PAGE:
Adrian Gonzalez lined a base hit to center on the seventh pitch of the at-bat against Giants lefty Jeremy Affeldt with one out in the 10th inning, bringing home Carl Crawford with the winning run and shaving the Dodgers’ magic number for clinching the division title to five..
Kenley Jansen suffered his first blow save since June 15, but it wasn’t entirely his fault. There were two pitches that got past catcher Tim Federowicz, who had entered the game in the eighth inning after Dee Gordon had been sent in to pinch run for A.J. Ellis and wound up scoring what would’ve been the winning run on a two-out double by Yasiel Puig — Federowicz was charged with a passed ball on one of them, and the other, which would’ve been a wild pitch because Jansen bounced it, was instead a stolen base because Giants pinch runner Juan Perez was running on the pitch. Also, Jansen and Federowicz seemed out of sync the entire inning, resulting in multiple mound visits by Federowicz as the two of them apparently had to keep going over signs or something.
Ultimately, though, it was Jansen who gave up the game-tying single to Gregor Blanco. And Federowicz subsequently redeemed himself by throwing out Blanco trying to steal second.
Now, as for all that confusion at the beginning of the seventh inning …
Without having had the chance yet to get downstairs and ask him about it directly, it appears Don Mattingly just made a Freudian slip when he gave plate umpire Gerry Davis his changes at the start of the seventh inning, telling Davis he was bringing in J.P. Howell when in fact he had every intention of bringing in Paco Rodriguez. Ultimately, it didn’t matter much, and the best part was that Donnie was able to bring Paco back in the eighth inning, even though he had jogged to the mound and warmed up to start the seventh.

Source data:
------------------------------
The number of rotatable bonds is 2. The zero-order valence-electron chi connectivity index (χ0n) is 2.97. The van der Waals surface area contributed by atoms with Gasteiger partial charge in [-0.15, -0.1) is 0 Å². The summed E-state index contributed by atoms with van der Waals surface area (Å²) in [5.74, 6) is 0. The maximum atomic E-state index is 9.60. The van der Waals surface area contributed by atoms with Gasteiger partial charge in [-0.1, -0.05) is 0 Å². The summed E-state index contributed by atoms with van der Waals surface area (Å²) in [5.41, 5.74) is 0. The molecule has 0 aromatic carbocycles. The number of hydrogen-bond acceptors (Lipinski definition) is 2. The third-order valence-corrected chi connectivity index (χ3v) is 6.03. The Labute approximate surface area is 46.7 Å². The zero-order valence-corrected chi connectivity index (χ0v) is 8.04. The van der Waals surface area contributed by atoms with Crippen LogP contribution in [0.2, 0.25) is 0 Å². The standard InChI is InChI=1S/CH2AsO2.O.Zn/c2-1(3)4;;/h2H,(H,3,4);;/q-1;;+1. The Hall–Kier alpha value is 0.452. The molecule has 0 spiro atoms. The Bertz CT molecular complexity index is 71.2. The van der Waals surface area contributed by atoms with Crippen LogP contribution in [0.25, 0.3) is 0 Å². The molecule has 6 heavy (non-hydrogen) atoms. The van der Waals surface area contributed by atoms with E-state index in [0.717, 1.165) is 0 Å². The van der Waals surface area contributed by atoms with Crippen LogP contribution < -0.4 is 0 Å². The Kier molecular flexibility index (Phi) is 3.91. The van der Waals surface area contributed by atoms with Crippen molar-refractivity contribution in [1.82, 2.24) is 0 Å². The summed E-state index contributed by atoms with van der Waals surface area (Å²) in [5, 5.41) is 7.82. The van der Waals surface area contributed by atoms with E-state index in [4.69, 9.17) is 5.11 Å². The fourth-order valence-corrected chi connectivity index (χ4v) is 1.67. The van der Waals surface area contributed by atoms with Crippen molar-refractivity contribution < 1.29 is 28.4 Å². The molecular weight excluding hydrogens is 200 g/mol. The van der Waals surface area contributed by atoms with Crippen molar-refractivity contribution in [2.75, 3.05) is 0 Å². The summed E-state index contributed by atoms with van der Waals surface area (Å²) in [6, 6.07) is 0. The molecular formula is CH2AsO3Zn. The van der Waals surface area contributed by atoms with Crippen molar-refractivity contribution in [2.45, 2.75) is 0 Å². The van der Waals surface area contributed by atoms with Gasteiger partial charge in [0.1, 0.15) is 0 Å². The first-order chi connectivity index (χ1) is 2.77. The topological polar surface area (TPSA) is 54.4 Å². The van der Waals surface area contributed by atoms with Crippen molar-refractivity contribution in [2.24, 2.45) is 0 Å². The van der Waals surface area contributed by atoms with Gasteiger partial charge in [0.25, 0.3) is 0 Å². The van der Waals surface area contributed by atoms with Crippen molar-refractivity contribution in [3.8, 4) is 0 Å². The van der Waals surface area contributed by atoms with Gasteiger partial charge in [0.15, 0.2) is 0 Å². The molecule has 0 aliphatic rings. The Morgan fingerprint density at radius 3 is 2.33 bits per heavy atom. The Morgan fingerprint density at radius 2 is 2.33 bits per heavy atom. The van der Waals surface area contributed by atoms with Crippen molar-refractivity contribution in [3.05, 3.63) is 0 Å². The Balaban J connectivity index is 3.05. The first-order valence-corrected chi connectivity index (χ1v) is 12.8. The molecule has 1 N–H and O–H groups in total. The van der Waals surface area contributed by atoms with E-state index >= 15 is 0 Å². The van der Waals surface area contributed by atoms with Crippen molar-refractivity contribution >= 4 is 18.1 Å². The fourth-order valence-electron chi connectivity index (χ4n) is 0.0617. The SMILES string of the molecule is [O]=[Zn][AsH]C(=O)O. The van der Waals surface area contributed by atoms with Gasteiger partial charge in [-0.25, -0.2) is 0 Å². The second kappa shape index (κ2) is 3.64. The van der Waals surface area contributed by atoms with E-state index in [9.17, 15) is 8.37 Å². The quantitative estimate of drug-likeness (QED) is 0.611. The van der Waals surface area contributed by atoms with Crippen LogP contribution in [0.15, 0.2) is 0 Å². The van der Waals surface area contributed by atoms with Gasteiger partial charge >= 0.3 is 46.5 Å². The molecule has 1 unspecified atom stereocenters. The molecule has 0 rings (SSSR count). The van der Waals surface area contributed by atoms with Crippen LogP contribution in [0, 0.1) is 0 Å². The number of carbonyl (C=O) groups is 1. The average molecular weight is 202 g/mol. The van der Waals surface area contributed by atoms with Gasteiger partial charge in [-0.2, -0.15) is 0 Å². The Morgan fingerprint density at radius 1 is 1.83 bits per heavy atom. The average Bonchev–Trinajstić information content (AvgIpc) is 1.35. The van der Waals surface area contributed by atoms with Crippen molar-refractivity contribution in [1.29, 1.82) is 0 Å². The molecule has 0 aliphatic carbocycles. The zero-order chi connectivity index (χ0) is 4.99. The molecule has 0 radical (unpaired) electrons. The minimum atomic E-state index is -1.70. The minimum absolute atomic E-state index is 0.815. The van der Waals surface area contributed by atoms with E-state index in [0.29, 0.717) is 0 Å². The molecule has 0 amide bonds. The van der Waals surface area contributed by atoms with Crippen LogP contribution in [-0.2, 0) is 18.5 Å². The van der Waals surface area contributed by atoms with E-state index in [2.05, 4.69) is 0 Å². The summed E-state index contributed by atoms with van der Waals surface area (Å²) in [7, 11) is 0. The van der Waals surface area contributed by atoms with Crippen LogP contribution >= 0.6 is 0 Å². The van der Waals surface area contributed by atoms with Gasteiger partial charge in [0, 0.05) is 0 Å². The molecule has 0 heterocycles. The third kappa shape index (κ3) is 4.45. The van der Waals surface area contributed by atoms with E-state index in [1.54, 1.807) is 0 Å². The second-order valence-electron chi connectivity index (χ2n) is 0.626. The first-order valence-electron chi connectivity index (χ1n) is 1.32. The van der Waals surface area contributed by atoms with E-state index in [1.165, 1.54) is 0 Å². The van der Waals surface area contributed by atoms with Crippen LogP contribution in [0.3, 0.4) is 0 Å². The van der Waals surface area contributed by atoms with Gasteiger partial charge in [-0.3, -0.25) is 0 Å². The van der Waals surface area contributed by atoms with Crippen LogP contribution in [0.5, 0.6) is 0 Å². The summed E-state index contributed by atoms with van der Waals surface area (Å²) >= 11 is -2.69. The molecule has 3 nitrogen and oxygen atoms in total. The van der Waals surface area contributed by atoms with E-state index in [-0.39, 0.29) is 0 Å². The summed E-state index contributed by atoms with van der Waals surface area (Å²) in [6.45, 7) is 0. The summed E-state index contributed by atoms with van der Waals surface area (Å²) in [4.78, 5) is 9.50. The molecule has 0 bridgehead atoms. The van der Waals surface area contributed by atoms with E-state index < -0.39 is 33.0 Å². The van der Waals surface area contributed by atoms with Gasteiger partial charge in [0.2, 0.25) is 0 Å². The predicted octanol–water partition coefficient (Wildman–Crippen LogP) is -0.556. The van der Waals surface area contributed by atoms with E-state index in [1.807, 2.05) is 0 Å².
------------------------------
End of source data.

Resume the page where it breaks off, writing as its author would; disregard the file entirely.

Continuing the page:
Why do these things always seem to happen when Donnie is managing against Bruce Bochy?
Anyway, as a footnote to all that craziness, the reason Hanley Ramirez was leaving the game at the start of the seventh inning was that he experienced tightness in his left hamstring. We were told the move was precautionary. I’m assuming it was the type of “precautionary” that happens when you have a really big lead in September and you’re trying not to get anybody hurt before the playoffs. If this were a pressure-packed game, Hanley might have played through it.
All in all, in spite of the apparent and unspeakably embarrassing brain lapse, this was a well-managed game by Mattingly. When led off the seventh inning with a base hit against Matt Cain, who had basically dominated the Dodgers to that point, Mattingly didn’t waste any time sending Gordon in to run for his catcher, and Gordon didn’t waste any time stealing second. After Mark Ellis sacrificed Gordon to third and pinch hitter Jerry Hairston struck out, Puig brought Gordon home with a double to the wall in left-center — a double that would’ve scored him just as easily from second as it did from third, thus negating the benefit of wasting an out on the sac bunt, but I digress.
Zack Greinke was gutty but not great. The Giants’ only run off him was Hunter Pence‘s solo homer that barely got over the low wall in the rightfield corner to start the second inning, and Greinke gave up just four hits, but the Giants worked him. I mean WORKED him, right from the start. Their first two batters, Angel Pagan and Marco Scutaro, made him throw 16 pitches in the first inning just to them. He wound up at 107 through six, which is why Mattingly yanked him.